The Importance of Peace in Health Sector Development Perspective

By Dr Than Lwin Tun


Health is defined as “a state of complete physical, mental, and social well-being and not merely the absence of disease or infirmity” (World Health Organization-WHO, 1948). The Global Health for Peace Initiative (GHPI) aims to position health as an influencer of peace and WHO as a sustaining peace actor through conflict-sensitive health interventions, deliver peace outcomes in conflict-affected areas, and contribute to WHO’s Triple Billion goals. The GHPI considers different levels or components of peace; “Peace” as political peace, peace processes and agreements at high levels and “Peace” as social cohesion, resilience and trust at the community level.
Why the GHPI: Because 80 per cent of WHO’s humanitarian caseload, as well as 70 per cent of disease outbreaks that WHO responds to take place in Fragile, Conflict-affected and Vulnerable (FCV) settings – because using a conflict-sensitivity approach avoids “doing harm”, increases project acceptance, and helps mitigating risks, because health interventions can make a real difference: health being often viewed as a “common good” by all sides of a conflict, it allows health initiatives to serve as a starting point for bringing people together, because the Health for Peace approach strengthens the sustainability of our interventions and results through dialogue, participation, inclusiveness, and trust building and because changes are happening at the global policy level, such as with the promotion of the UN Sustaining Peace agenda and the Humanitarian-Development-Peace Nexus (HDPN).
How to implement the Health for Peace approach: The GHPI promotes and supports the development of health programmes and we need to consider step by step the following analyze conflict and peace factors, actors and dynamics, analyze how they interact with our interventions, “Do no harm” – Design interventions that are sensitive to conflict dynamics, drivers, and actors, and seek ways to contribute to peace outcomes while pursuing health objectives (peace-responsiveness).
We would like to mention examples of peace-responsive programming like the improvement of social cohesion and resilience at the local level, improvement of citizen-state cohesion and reducing exclusion, increased trust between conflicting parties and facilitation of inter-state collaboration (health diplomacy on health governance and cooperation).
Health and peace are interrelated. In the words of the WHO Director-General, Dr Tedros, “there cannot be health without peace, and there cannot be peace without health”.
Innovative Approach: what is new and innovative about the Health for Peace approach is that health programmes can be used not only to work in conflict (achieving health benefits in conflict situations) but also to work on conflict. In this way, the GHPI builds on past WHO health programmes which looked at delivering health interventions with direct health benefits in conflict settings, such as the WHO – Health as a Bridge for Peace projects in the 1980s and 1990s.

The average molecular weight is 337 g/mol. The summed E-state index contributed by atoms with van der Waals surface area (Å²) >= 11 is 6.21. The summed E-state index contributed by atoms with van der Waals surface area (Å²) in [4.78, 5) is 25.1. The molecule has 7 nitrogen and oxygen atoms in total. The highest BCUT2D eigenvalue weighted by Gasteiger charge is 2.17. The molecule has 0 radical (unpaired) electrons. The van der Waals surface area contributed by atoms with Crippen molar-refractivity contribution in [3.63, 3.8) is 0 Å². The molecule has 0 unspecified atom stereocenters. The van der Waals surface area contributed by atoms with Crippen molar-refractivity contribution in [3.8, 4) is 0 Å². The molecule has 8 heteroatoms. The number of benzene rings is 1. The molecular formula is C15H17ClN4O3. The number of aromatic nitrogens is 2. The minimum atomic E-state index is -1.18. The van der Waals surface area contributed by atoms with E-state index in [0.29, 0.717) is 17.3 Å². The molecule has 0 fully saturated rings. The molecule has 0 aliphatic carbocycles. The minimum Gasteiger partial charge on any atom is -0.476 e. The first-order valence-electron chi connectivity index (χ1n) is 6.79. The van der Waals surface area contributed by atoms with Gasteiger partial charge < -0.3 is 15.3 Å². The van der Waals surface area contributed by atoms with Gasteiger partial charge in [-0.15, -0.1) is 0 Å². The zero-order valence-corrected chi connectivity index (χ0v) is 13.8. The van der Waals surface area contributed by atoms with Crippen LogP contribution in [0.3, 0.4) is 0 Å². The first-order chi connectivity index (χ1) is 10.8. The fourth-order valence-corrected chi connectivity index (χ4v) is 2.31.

Peace-relevant health interventions can help improve the prospects for local peace in at least four ways: the first as a minimum, by mainstreaming conflict-sensitivity into humanitarian analyses and assessments, recruitment, programming and monitoring and evaluation, the second by working to improve trust and communication between citizens and the state by making health care more accessible and equitable, the third by building collaboration between different sides in a conflict on common topics like health governance and the delivery of care, and finally by improving social cohesion at the local level through community healing or inclusive, health promotion initiatives.
The GHPI is the WHO’s contribution to the growing architecture linking humanitarian assistance, long-term sustainable development (through the Sustainable Development Goals) and peacebuilding.
The COVID-19 outbreak has demonstrated that health emergencies, or the responses to them, can be a trigger or an aggravating factor for conflict. However, it has also demonstrated that health programmes can be powerful enablers in the peace-building process and carefully chosen health activities can deliver peace dividends in addition to health benefits. The GHPI brings this into focus and emphasizes that the connection between health and peace is real, powerful and essential to ensuring the effectiveness and sustainability of health programmes.
Health interventions are particularly well-suited for peacebuilding because caring for the sick and injured is considered both a neutral activity and a universal good. The Health for Peace approach strengthens the sustainability of our interventions and results through dialogue, participation, inclusiveness, and trust building.
In addition, if we work collectively with team spirit and a health-for-peace approach, we will never ever fail in our endeavour and we will be successful in effectively serving the population of our country.
WHO; Global Health for Peace Initiative (GHPI)



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